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Sunday, May 20, 2018
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Letter of the Day

Lent reflection: The crisis in Venezuela

During this lent period I decided to give up meats, leaving me only seafood as a protein choice. In addition, I gave up sweets of all sorts, ice cream, my favorite breads, pastries and my usual Starbucks frappe. By choice I’ve decided to give up all these things I enjoy for 40 days as a small gesture of gratitude to God for all the blessings I’ve received.

Why write about it? Well, this lent season has a special meaning to me in light of the current events taking place in my country of birth, Venezuela.

Since the crisis began to escalate, the images and reports from family and social media have given me a deep sense of worry. The worry fills me day by day, and I’m just left with my limitations and frustrations. I’m forced to relinquish all those things that can give slight comfort to my stress, and when I say “forced” I mean it as a commitment I’ve made by choice.

Now imagine how hard it is for people who don’t have a choice — people who want to consume the most basic products, such as milk, chicken, beef, flour and cooking oil, but can’t consume it because their government has failed to meet their duties and responsibilities as leaders. They can’t consume their most basic products, not because they have made a choice to become a border-line vegetarian or because they decided to offer a sacrifice, but because the dictatorial government of Venezuela has forced them to make that sacrifice.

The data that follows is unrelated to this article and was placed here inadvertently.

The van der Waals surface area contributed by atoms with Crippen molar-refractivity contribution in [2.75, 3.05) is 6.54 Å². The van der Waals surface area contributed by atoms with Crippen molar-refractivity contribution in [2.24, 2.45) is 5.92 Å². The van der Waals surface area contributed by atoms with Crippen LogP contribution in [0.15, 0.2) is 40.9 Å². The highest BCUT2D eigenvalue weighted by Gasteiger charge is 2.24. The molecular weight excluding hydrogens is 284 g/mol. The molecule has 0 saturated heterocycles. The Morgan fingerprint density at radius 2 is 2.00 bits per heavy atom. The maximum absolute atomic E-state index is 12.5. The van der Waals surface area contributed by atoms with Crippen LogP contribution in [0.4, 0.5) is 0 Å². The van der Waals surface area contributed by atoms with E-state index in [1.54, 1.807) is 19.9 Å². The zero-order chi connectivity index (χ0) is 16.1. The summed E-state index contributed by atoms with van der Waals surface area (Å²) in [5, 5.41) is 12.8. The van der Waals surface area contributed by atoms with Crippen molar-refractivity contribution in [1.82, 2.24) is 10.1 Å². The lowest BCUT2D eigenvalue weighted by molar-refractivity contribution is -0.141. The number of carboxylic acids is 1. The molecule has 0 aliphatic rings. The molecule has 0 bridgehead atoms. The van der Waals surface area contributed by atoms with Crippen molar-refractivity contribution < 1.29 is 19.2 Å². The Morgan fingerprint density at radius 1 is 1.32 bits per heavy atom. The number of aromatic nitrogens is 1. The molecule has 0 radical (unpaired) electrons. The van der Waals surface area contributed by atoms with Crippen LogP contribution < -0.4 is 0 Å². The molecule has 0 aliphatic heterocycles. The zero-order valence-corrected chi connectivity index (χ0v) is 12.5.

How hard is it, as an adult, to realize that there are things you cannot have? How do you explain it to a child? If this is a struggle that I will endure just for a few days, how painful is it to know that my loved ones, friends and all my countrymen have had to suffer this for 15 years with a system that hid its dirty plans under a democratic mask that was as false as a $200 bill.

As the years passed, people conformed to standing in lines for hours to purchase the most basic of products. But the corrupt government of Venezuela has driven the country into such chaos that no line long enough can supply the country’s needs, nor does the government care to do so. In these days it seems the government is literally killing hunger by killing its citizens for speaking up and demanding their basic rights.

The world keeps its eyes closed, and I wonder, does anybody really care? Does anybody ever think of putting themselves in other people’s shoes?

Unwillingly and without knowing, that’s what I have done — put myself in the shoes of the people who are struggling today, who have nothing and who are fighting for a better future.

Johana Perez


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